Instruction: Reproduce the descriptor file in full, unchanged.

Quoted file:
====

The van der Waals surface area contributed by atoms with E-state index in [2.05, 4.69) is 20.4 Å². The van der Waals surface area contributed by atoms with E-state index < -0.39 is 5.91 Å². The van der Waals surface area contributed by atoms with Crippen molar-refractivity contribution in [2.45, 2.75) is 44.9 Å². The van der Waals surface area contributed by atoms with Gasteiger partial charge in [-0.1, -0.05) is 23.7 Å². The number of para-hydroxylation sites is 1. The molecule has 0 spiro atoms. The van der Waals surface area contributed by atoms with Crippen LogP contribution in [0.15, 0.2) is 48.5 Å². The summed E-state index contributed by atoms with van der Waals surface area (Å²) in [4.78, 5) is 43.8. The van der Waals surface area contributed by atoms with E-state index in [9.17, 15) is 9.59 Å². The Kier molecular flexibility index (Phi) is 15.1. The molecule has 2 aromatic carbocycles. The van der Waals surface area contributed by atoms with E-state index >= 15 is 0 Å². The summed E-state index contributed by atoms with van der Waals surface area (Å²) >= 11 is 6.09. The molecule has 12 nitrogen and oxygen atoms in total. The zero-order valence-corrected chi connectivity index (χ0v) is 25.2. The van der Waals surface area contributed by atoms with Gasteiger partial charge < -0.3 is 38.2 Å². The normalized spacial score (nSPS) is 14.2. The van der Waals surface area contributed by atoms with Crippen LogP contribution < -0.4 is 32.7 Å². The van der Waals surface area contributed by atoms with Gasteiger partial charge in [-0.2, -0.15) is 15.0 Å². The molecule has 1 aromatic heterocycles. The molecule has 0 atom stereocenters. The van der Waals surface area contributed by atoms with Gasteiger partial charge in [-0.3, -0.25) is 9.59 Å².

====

The van der Waals surface area contributed by atoms with E-state index in [2.05, 4.69) is 20.4 Å². The van der Waals surface area contributed by atoms with E-state index < -0.39 is 5.91 Å². The van der Waals surface area contributed by atoms with Crippen molar-refractivity contribution in [2.45, 2.75) is 44.9 Å². The van der Waals surface area contributed by atoms with Gasteiger partial charge in [-0.1, -0.05) is 23.7 Å². The number of para-hydroxylation sites is 1. The molecule has 0 spiro atoms. The van der Waals surface area contributed by atoms with Crippen LogP contribution in [0.15, 0.2) is 48.5 Å². The summed E-state index contributed by atoms with van der Waals surface area (Å²) in [4.78, 5) is 43.8. The van der Waals surface area contributed by atoms with E-state index in [9.17, 15) is 9.59 Å². The Kier molecular flexibility index (Phi) is 15.1. The molecule has 2 aromatic carbocycles. The van der Waals surface area contributed by atoms with E-state index >= 15 is 0 Å². The summed E-state index contributed by atoms with van der Waals surface area (Å²) >= 11 is 6.09. The molecule has 12 nitrogen and oxygen atoms in total. The zero-order valence-corrected chi connectivity index (χ0v) is 25.2. The van der Waals surface area contributed by atoms with Gasteiger partial charge < -0.3 is 38.2 Å². The normalized spacial score (nSPS) is 14.2. The van der Waals surface area contributed by atoms with Crippen LogP contribution < -0.4 is 32.7 Å². The van der Waals surface area contributed by atoms with Gasteiger partial charge in [-0.2, -0.15) is 15.0 Å². The molecule has 1 aromatic heterocycles. The molecule has 0 atom stereocenters. The van der Waals surface area contributed by atoms with Gasteiger partial charge in [-0.3, -0.25) is 9.59 Å².